It’s dangerous to be lost inside the hype machine, coined the band as the saviors of rock music with only a mere EP, setting future expectations to unrealistic heights. Luckily, Is This It satisfies and is a classic album that redefined New York City and popular music in 2001.
This creative fireball was sparked when a few members were adolescents. Frontman Julien Casablancas, lead guitarist Nick Valensi, and drummer Fabrizio Moretti initially met at Dwight High School on the upper-west side of NYC. They grew up listening to Pearl Jam and Nirvana, drank their first beers and smoked their first joints together and eventually started jamming and writing music. Bassist Nikolai Fraiture met them at the age of 15, and Albert Hammond Jr. went to boarding school with Casablancas in France when they were eight-years-old. They were reconnected when Hammond Jr. moved to NYC for film school and lived across the street from the Elite modeling agency, owned by Casablanca’s father.
Listen: Colleen ‘Cosmo’ Murphy on The Strokes ‘Is This It’ on Classic Album Sundays on Worldwide FM
The Strokes solidified their signature sound when Casablancas received a ‘Best of the Velvet Underground’ CD for Christmas. After spinning it, he morphed his vocals to mimic Lou Reed’s casual swagger and wrote “The Modern Age” in 2000. When Casablancas brought the song to the next practice session, they were inspired to drop all their other tracks and start fresh with renewed energy. Around this time he and and Hammond Jr. took guitar lessons from J.P. Bowerstock who is commonly recognized as an influence of this new sound.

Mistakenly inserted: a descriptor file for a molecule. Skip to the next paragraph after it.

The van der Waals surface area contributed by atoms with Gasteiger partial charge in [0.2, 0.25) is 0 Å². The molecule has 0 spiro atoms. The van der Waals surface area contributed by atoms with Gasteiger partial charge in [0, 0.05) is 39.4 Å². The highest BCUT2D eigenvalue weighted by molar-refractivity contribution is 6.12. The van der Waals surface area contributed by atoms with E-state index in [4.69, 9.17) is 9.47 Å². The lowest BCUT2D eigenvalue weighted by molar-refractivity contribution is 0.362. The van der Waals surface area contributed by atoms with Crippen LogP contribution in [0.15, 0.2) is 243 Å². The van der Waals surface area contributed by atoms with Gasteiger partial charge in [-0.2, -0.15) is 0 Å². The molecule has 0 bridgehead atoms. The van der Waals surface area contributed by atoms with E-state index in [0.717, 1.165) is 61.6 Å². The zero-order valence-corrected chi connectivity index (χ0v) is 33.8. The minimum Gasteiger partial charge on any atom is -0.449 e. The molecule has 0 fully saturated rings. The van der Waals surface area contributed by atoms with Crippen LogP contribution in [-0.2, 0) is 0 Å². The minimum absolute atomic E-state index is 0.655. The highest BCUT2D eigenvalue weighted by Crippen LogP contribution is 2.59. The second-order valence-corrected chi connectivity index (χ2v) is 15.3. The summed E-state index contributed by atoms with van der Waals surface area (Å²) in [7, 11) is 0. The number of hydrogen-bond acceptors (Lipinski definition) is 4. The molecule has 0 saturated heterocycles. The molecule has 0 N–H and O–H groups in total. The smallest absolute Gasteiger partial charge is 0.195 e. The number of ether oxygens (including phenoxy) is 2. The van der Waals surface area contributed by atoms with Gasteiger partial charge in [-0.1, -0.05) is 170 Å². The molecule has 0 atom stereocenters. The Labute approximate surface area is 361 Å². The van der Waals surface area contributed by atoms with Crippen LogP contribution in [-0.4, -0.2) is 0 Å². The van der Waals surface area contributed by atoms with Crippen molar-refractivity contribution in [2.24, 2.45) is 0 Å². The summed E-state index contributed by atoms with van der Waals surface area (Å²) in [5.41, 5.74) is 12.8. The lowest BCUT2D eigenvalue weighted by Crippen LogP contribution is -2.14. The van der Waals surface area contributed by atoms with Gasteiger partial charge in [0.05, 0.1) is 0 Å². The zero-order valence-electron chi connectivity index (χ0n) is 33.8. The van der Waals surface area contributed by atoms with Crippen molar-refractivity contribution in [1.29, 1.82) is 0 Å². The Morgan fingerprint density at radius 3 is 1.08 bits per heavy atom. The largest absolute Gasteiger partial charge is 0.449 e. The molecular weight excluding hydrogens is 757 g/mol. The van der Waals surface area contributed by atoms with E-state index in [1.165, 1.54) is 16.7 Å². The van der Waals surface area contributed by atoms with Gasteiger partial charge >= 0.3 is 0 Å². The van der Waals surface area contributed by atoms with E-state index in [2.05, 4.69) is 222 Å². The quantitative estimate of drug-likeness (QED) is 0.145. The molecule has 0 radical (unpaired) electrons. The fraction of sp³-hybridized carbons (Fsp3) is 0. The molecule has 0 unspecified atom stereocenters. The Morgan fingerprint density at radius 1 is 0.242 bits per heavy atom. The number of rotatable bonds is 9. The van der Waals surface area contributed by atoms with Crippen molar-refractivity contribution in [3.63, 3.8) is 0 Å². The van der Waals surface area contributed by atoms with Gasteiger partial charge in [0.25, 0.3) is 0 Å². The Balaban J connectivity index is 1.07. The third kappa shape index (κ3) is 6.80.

Soon after, The Strokes would get an opportunity to record their songs. Producer Gorgon Raphael attended one of their shows at the Luna Lounge and handed Hammond Jr. a business card following their performance. He and Casablancas would later meet Raphael in his studio where they decided to team up to record The Modern Age EP. This captured their rawest form with Casablancas sounding more like Lou Reed than any other Strokes release. Its three songs are played at an almost out-of-control pace; “The Modern Age”, “Last Nite”, and “Barely Legal” would appear with slightly different lyrics on their debut.
The Modern Age EP quickly fueled overwhelming excitement, thanks to Gentles’ distribution. He and the band passed out and mailed the EP all over New York, and its listeners believed it would put the city back on the musical map. The release would make its biggest impression across the Atlantic— Gentles was inspired by fellow Mercury Lounge booker Matt Hickey to mail a copy to Rough Trade head Geoff Travis. Travis claims he wanted to sign the band after listening to the EP over the phone for only 10 seconds. Rough Trade wasn’t actively pressing records at the time, but he decided to change that for their debut album.